Look me in the eye.


photo by Ryan Seyeau

When was the last time you stood toe-to-toe, face-to-face, and had a conversation with a total stranger?  A couple of days ago I had an amusing chat with a lady while grocery shopping.  I’m pretty sure it’s the first time I ever participated in a conversation that began with “Do you know anything about cheese?”   (She was searching for ingredients for a new recipe she wanted to cook that evening.)  We talked for several minutes and shared a few laughs.  The brief interaction was a pleasant break in my busy day.

I don’t remember many instances from the last few years when someone I’ve just met struck up a conversation and said more than one or two sentences.  It seems to me that the simple actions of making direct eye contact and socializing are becoming a lost art.

This thought was further impressed in my mind the next day while I was outside cleaning my poor, neglected, bug-encrusted car.  At least six people walked down the street within fifteen feet of me without so much as a polite nod in my direction.  Trying to be friendly, I looked up from my grimy sponge with a smile ready on my face each time I heard someone approaching.

A woman is texting at the left side of a "Keep to the Right" sign.

photo by John St John

Most of them, ranging from grade school kids to middle-aged adults, were absorbed in their own worlds with their heads bowed over smart phones.  There were a couple of them who were walking erect and looking around; they were the ones who, with a flash of surprise on their faces, quickly averted their eyes and made no response when I said “hello.”

Such a lack of human connection does not appear only in the presence of strangers.  With a few of my long-term friends, though we may have conversed for many hours during the years we’ve known each other, we’ve probably had less than ten minutes total of direct eye contact.

One gentleman I’ve known for ten years or so seems to only be comfortable having a discussion while staring just past my right knee.  It’s almost become a challenge to me to see if I can make a comment or crack a joke that causes him to look me in the eye for a moment.  Occasionally I’m successful more than once during a single conversation!

A younger man I’ve known for about half that time is the unrivaled king of eye contact among all my friends and acquaintances.  Before he locked me in his laser-beam gaze for the first time, I thought I was pretty good at holding eye contact.  During our initial introduction, I felt myself cringe under his unwavering stare.  (“Doesn’t this guy ever blink?!” I wondered.)  I was determined to continue the eye contact for as long as he appeared comfortable with it.

intense, staring eyes

photo by Craig Sunter

As we continued talking, I started unconsciously looking over his shoulder at people walking by because his intense scrutiny was uncomfortable for me.  I realized what I was doing when he started turning sideways every few seconds to see what was going on behind him.  Talk about embarrassing (but quite funny, really)!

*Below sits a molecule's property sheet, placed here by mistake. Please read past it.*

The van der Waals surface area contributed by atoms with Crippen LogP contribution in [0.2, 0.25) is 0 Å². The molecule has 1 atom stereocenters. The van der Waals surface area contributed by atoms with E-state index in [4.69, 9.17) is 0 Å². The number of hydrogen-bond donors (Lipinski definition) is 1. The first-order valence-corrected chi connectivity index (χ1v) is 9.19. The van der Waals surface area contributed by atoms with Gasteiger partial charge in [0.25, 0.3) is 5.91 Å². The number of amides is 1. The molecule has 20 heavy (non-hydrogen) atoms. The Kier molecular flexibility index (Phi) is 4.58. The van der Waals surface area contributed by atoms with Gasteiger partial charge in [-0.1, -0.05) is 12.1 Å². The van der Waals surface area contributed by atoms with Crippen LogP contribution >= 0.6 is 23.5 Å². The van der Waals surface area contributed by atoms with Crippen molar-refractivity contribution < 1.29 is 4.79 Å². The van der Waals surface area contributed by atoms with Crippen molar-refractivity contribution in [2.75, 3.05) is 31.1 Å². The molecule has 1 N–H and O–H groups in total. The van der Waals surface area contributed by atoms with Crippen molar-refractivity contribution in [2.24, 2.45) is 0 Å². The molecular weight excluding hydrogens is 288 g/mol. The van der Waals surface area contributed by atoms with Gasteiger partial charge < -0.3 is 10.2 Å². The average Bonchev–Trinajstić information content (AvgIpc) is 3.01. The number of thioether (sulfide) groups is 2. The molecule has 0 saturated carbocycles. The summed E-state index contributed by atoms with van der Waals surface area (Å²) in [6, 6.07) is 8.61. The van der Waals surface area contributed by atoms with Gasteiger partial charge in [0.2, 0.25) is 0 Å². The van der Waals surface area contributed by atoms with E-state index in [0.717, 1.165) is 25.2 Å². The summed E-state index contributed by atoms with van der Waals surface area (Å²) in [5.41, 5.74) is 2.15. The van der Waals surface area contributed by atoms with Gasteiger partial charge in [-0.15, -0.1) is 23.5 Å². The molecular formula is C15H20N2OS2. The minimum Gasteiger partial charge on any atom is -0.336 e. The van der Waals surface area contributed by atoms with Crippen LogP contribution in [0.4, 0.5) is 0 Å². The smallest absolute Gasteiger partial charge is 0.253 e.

By now you may be wondering what these rambling anecdotes have to do with the theme of this Merry Hearts Medicine blog:  “finding moments to choose joy and happiness.”  Please allow me one more quick story, and then I’ll get to the point.

I have known many sweet souls who spent the last days of their lives suffering with health problems that eventually took their lives.  I’ve also seen the heartache of those who lost loved ones suddenly and unexpectedly.  When I sat by a wheelchair or bed to visit with the sick or spoke with a grieving relative at a funeral, do you know what they talked about?

One frail friend of mine who was in the nursing home after losing her husband showed me a gold and red velvet crown she had won during a beauty contest at the nursing home.  She lamented the fact that “I can’t drive myself to the store anymore.  I’d give anything to buy some jewelry to match this crown.”  My neighbor who lost a battle to cancer several years ago repeatedly mentioned how “the sunshine looks so beautiful today.  I wish I had the strength to go outside and give my new truck a fresh coat of wax.”  A good friend of mine lost his son in a tragic motorcycle accident last spring.  As I hugged him and his wife after the funeral, he whispered in my ear, “If only he had been able to put more money in his savings account before we lost him!”

What?  Are those statements sounding a bit ridiculous to you?  I imagine they are.  Those people were my friends, just as I described them, but those are not the words they spoke.  From your own experiences, you probably have a good idea of what they truly talked about.  They spoke about friends and family, about special moments, about relationships.  Physical things did not rank high in importance at those poignant times in their lives.  Mental, emotional, and spiritual bonds are what gave them the strength to smile in spite of their grief and pain.

Making direct eye contact, greeting a stranger, or holding up your end of a conversation may not instantly create a powerful, enduring bond with a person; but it is a start in a good direction.  The main idea I’m hoping to convey today is this:  the things that matter in this life and the things that will bring you true joy are not actually “things” at all.

It may seem paradoxical to recommend this in a blog; but right now is a great time to turn off this screen, go look someone in the eye, and make a connection with a real, live person.

lady and girl hugging

photo by David Amsler


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